by Josh Davis


I am going to make what I’m sure will be a contentious claim: no organization that is not itself cooperatively organized has any business engaging in cooperative development.

On the face of it, this shouldn’t be a contentious sentiment, any more than saying that someone who wants to get paid to teach others to play the piano should be a piano player themselves . However, given the current makeup of much of the cooperative development sector, I’m guessing that this suggestion will rub more than a few people the wrong way.

Will Wilkinson, one of the deeply democratic conservatives over at the Niskanen Center, recently asked, “…what, today, do Americans call ‘home’?”

Then he answered his own question:

Tea Party leader, Ray ­­­­­Warrick, and Black Lives Matter leader, Hawk Newsome, shared the same platform at the Better Angels convention, June 21, 2019. David Blankenhorn, co-founder and president of Better Angels, moderated their discussion.

In RE: Polarization 1 I shared how Cornel West, an ardent Leftist intellectual and activist, would approach somebody with whom he had extreme political disagreement. Two examples were explored: an hypothetical  KKK member and Louis Farrakhan. In both cases he would use the same approach: come out of love and seek to understand them in order to find common ground for dialog.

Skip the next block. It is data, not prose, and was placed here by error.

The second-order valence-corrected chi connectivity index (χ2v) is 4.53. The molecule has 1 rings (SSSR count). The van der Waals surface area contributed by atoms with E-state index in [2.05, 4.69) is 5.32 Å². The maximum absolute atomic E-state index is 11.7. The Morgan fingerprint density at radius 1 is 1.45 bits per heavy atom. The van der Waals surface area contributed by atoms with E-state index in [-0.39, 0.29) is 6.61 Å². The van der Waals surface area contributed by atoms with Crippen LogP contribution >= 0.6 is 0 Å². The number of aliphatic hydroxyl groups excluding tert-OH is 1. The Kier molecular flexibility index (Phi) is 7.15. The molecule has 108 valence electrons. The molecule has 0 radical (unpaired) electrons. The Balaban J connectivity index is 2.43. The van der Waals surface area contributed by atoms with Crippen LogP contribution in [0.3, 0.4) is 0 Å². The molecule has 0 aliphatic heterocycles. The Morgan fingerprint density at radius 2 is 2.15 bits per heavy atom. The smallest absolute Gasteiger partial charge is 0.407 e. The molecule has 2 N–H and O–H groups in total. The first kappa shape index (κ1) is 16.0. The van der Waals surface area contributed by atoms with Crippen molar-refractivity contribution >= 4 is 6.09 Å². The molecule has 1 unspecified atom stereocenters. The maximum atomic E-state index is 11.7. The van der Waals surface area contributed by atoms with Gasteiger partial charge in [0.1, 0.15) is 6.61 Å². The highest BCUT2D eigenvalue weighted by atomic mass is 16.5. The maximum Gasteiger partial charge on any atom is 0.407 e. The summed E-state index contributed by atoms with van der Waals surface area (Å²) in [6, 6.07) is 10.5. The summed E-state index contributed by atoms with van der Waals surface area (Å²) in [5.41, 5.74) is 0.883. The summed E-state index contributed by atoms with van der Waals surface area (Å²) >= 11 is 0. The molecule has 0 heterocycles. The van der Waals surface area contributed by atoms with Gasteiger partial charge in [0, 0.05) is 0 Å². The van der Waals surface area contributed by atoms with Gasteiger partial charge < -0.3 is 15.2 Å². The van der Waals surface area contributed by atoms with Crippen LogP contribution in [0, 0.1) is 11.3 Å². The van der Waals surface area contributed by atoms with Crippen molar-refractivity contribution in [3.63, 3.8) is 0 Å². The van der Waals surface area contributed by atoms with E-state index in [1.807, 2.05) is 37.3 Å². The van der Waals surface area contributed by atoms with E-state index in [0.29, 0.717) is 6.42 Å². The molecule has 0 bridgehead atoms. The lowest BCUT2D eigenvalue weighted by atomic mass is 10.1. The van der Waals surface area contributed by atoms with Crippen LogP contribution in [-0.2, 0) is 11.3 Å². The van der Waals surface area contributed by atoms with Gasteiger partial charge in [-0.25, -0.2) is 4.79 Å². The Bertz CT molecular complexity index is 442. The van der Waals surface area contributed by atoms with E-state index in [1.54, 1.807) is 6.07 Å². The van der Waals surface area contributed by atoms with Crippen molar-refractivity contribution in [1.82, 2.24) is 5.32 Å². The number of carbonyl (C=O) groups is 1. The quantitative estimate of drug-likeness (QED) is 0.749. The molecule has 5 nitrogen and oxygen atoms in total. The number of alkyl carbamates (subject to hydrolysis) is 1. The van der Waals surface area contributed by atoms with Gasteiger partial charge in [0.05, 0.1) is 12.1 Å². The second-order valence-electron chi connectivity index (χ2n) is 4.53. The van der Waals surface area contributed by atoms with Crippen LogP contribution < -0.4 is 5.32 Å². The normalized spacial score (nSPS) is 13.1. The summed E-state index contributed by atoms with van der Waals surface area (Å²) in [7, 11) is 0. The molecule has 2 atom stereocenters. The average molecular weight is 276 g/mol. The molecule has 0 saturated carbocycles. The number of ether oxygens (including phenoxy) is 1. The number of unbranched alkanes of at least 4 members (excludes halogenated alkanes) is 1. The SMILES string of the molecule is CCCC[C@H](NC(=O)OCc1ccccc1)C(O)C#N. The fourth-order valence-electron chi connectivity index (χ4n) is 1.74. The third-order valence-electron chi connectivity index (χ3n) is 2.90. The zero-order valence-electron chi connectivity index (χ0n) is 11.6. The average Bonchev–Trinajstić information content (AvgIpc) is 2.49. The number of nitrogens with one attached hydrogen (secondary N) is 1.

I struggle to genuinely listen to people who say things that either piss me off or that I deeply disagree with, especially when I experience it as a personal attack. At the same time I have spent the past 40 years working on how to listen in order to understand the other. I have accomplished a lot, but feel like Sisyphus a lot of times. To make things more complicated I am writing a book about democracy in which listening to understand the other is one of the main themes. At the same time, going from the frying pan to the fire, I am immersed in very polarized situation.

I am sending a link to a TED talk. Unusal for me. This one is really unusual. If you watch the first two minutes or so, you will probably have to watch the whole thing.

It's about the core of democracy and our cooperative/solidarity movements far more than any scaling up efforts could possibly be. Everything we do needs to burn gently and fiercely with this, and that includes changing ourselves.



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